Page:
Jones said the bill would provide eligible community development financial institutions and Minority Depository Institutions with “capital, liquidity, and operational capacity that they need to expand the flow of credit into underserved minority and historically disadvantaged communities.”
“The goal is to help small businesses stay afloat, and expand operations during the economic downturn,” Jones said.
Tiffany Jordan, co-founder and chief development officer at Huntsville’s Acclinate Genetics, which aims to ensure minorities are represented in clinical trials, said during the roundtable that her company has access to capital, but asked “what about other small businesses?”
“Oftentimes we get on the phone and somebody says, ‘I know an investor.’ Well once Alabama brings you here, and they find you that first investor, what are we doing as a state to make sure that we have the resources, the lines, to keep these companies here?” Jordan said.
Alabama needs to do a better job at ensuring start-ups have the resources needed to stay in the state, Jordan said.
Asked by APR whether the COVID-19 crisis has changed the landscape of how business is done, and whether there are opportunities for minority-owned businesses and startups in those changes, Jordan said the pandemic has allowed many the opportunity to work from home.
Jordan said her business partner and her often say that they now have access to people whom they would otherwise have to get on a plane to see in person, because they’re also working from home and have more flexibility.
“So hopefully small business owners utilize this opportunity to really propel themselves forward, to make sure that they are setting these meetings with people that are hard to reach, make sure that you’re taking time to focus on some new time to really think about the solution that you have and who you’re wanting to offer that solution to,” Jordan said. “So I think COVID-19 has allowed us a very unique opportunity to get it going and to propel it faster forward.”
Michelle Parvinrouh, executive director at the Innovation PortAL in Mobile, which is renovating 30,000-square-feet in the city’s St. Louis Street corridor for a business incubator and co-working space, said the ultimate entrepreneur is “just the best problem-solver” and that COVID-19 pandemic has created “a whole new slew of problems that we have not had before and that we did not predict.”
“So that was something really kind of amazing, to see throughout Alabama were all these different startups and companies coming and rising up and developing solutions to problems that were not predicted, and maybe were a little bit outside of their typical range,” Parvinrouh said.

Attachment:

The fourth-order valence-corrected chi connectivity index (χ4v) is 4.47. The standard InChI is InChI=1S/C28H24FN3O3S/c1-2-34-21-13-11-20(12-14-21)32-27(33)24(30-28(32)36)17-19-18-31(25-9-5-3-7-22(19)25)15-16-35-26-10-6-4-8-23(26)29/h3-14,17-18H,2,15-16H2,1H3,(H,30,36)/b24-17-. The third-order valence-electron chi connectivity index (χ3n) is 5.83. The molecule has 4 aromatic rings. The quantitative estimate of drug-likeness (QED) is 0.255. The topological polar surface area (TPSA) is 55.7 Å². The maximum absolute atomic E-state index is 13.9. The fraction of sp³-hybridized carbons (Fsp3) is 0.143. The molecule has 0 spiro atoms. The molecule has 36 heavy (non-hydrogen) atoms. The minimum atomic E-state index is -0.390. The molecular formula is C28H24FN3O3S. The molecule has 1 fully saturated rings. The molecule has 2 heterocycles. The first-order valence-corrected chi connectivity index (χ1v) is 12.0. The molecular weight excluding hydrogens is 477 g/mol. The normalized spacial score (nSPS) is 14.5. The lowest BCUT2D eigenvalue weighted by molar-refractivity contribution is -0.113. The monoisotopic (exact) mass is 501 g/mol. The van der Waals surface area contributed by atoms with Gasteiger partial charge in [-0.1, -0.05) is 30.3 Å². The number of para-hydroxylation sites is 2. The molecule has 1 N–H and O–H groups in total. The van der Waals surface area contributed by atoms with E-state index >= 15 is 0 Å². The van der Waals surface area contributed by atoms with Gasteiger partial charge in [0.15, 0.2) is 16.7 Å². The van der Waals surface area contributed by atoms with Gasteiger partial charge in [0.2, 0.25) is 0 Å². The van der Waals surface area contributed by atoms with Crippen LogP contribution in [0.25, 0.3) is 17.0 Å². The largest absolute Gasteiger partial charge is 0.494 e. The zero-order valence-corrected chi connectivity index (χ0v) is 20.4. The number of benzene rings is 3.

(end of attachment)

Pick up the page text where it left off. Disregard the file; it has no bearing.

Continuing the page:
Governor announces $7 million in COVID-19 aid to bolster state’s mental health response
Gov. Kay Ivey on Tuesday announced $7 million in federal coronavirus relief funds to two programs aimed at strengthening mental health services in Alabama.
“COVID-19 has taken a toll on Alabamians in many ways, and that certainly includes their mental health. Like people around the globe, the people of our state are suffering, and I remain committed to providing the necessary support to get our state and her people back on our feet,” Ivey said in a statement. “These funds will go to support important mental health services that Alabamians are seeking in these difficult times. I am pleased to see the CARES Act funds continually being put to work for the people of Alabama.”
Of the $7 million in CARES Act funds for the Alabama Department of Mental Health, $1 million is to go toward ADMH’s Crisis and Recovery Services program for the development of a web-based, toll-free crisis hotline to help guide people, especially those impacted by COVID-19, to appropriate services, according to a press release from Ivey’s office.
The remaining $6 million is for a community provider reimbursement program in which ADMH will reimburse nearly 300 provider agencies that provide services to people with mental illness, substance use disorders and developmental disabilities.
“We are deeply grateful for Governor Ivey’s support of community providers and Alabamians with mental illness, substance use disorder and intellectual/developmental disabilities who have been disproportionately impacted by the pandemic,” said ADMH Commissioner Lynn Beshear in a statement. “Through the Governor’s leadership in establishing this grant program, access to behavioral health services will be enhanced, and organizations that care for some of our most vulnerable citizens will be reimbursed for unexpected expenses related to the virus.”
The $7 million is a portion of the overall $1.9 billion in federal CARES Act money appropriated to Alabama to help mitigate the COVID-19 pandemic.
According to the memorandum of understanding between Alabama’s Department of Finance and ADMH, a monthly report is to be submitted to the Department of Finance by ADMH that details how the money is being spent.